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No excuse for demise of boxing program


What the United States boxing program has lost in skill, it has replaced with a longtime political maneuver: These guys assign blame like nobody’s business.

The golden house of Ali and Frazier and Foreman and Mercer and Leonard and De La Hoya is a mess today. It is more tear-down than salvageable, more a dwelling of accusation than acknowledgment.

USA Boxing is assured of earning one medal at these Olympics, one fewer than in 2004. Deontay Wilder is a 6-foot-7-inch heavyweight from Alabama and the last American standing, a former community college basketball player who took up boxing in 2005 in hopes of one day providing better aid for his daughter, who was born with spina bifida.

His feel-good story grew Sunday when Wilder advanced to the medal round with a tiebreak victory against Mohammed Arjaoui of Morocco at Workers’ Gymnasium.

It’s amazing that anyone wearing USA colors was noticed amid all the whining.

The federation’s chief gripe remains an Olympic scoring system best defined as bizarre. When three of five judges have to push a button within a second of each other to award a point for a clean blow landed with the white part of a glove, anything from skewed scores to utter corruption is possible.

They might not have a clue about boxing, but you figure Olympic judges are fantastic at Madden ’08.

Wilder and Arjaoui fought to 10-all on points following four rounds when the referee called both to the center of the ring and raised the American’s hand. He won 23-22 on an accepted score (based on punches landed according to three of the judges), but I wouldn’t blink if half of those watching had no idea how the outcome was determined. Call me crazy, but I just get uneasy when fights are scored with more electronics than Aisle 8 at Fry’s.

"I thought he was going to raise the other hand and take another fight away from us," he said. "You can see for yourself — the judges are not on our side. Over and over again. They have been unfair the entire competition to the USA team."

Maybe. Maybe not. Whatever. The U.S. program (now working on its seventh CEO in six years) has greater problems than conspiracy claims about crooked judges.

Roy Jones happened 20 years ago. Boxers such as defending world champion Demetrus Andrade, who lost his welterweight quarterfinal match Sunday on points (11-9) to Jung Joo Kim of South Korea, need to stop referring to that fraudulent match in Seoul when explaining their own defeats. Play a new song; that record is all worn out.

To fault the scoring system for its collapse on the international scene — the U.S. has had just two world champions since 2001 and three of its eight athletes were gone after one round here — is much too short a net for the Americans to cast.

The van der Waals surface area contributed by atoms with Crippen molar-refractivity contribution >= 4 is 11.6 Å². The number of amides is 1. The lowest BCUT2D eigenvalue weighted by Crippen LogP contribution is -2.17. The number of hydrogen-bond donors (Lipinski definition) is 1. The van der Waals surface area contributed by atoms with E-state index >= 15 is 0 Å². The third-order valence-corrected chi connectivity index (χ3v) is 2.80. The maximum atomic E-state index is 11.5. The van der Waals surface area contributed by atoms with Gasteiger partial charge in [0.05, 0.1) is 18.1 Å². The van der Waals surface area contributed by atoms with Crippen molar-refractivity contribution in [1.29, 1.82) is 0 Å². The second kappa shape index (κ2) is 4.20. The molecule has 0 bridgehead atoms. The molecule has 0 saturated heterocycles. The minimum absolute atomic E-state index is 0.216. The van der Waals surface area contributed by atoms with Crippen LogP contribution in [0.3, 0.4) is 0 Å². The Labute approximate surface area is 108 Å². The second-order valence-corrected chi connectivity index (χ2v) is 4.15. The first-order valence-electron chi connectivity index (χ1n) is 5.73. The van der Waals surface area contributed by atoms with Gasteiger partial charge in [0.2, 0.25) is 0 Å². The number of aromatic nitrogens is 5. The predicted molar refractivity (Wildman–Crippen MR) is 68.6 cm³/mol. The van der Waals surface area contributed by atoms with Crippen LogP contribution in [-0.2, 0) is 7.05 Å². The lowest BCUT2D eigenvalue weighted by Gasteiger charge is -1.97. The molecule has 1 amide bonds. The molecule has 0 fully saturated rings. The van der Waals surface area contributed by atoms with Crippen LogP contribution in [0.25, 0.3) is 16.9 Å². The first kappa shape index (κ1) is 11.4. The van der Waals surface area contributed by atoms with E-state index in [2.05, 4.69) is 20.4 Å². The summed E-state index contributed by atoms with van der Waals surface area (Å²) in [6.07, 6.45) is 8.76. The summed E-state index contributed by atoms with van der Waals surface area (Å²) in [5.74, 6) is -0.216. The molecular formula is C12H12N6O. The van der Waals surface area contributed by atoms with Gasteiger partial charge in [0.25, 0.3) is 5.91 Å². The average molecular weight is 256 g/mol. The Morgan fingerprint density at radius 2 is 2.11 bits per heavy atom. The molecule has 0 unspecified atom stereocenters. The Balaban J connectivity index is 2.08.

The boxing program has become an Olympic version of AAU basketball, only with a much seedier feel.

Yes, that’s possible.

Things have run amok as fighters are torn between loyalties to personal and national team coaches. Six fighters threatened to boycott these Games if U.S. coach Dan Campbell remained in charge. One went AWOL. Another failed to make weight and was disqualified.

Campbell tried employing a rigorous residential program in Colorado Springs over the past year, but half of his boxers would sneak away to work with personal coaches.

How do you combat such devotion for the good of your national team? You probably can’t.

These relationships date back years, a coach often viewing the kid as a potential way to improve his financial state and the fighter feeling more comfortable with someone who has represented a paternal or, at the very least, protective figure in his life.

"The majority of (personal coaches) have never been to an international bout and yet they’re the ones advising our guys on how to box," Campbell said. "That causes problems. Nine times out of 10, the kid is going to revert back to fighting domestically. You can’t win here doing that. They have no chance.

"We know what it takes to win internationally and we have to get these (personal coaches) to key on that approach. We keep trying."

The best strategy might be for USA Boxing to identify and pursue more fighters such as Wilder — inexperienced and yet not influenced by those outside the program. What you lose in talent, you make up for in togetherness. It could be the first step in getting the house back in order.

After all, look who is the last one standing here.

Ed Graney can be reached at 383-4618 or egraney@reviewjournal.com.

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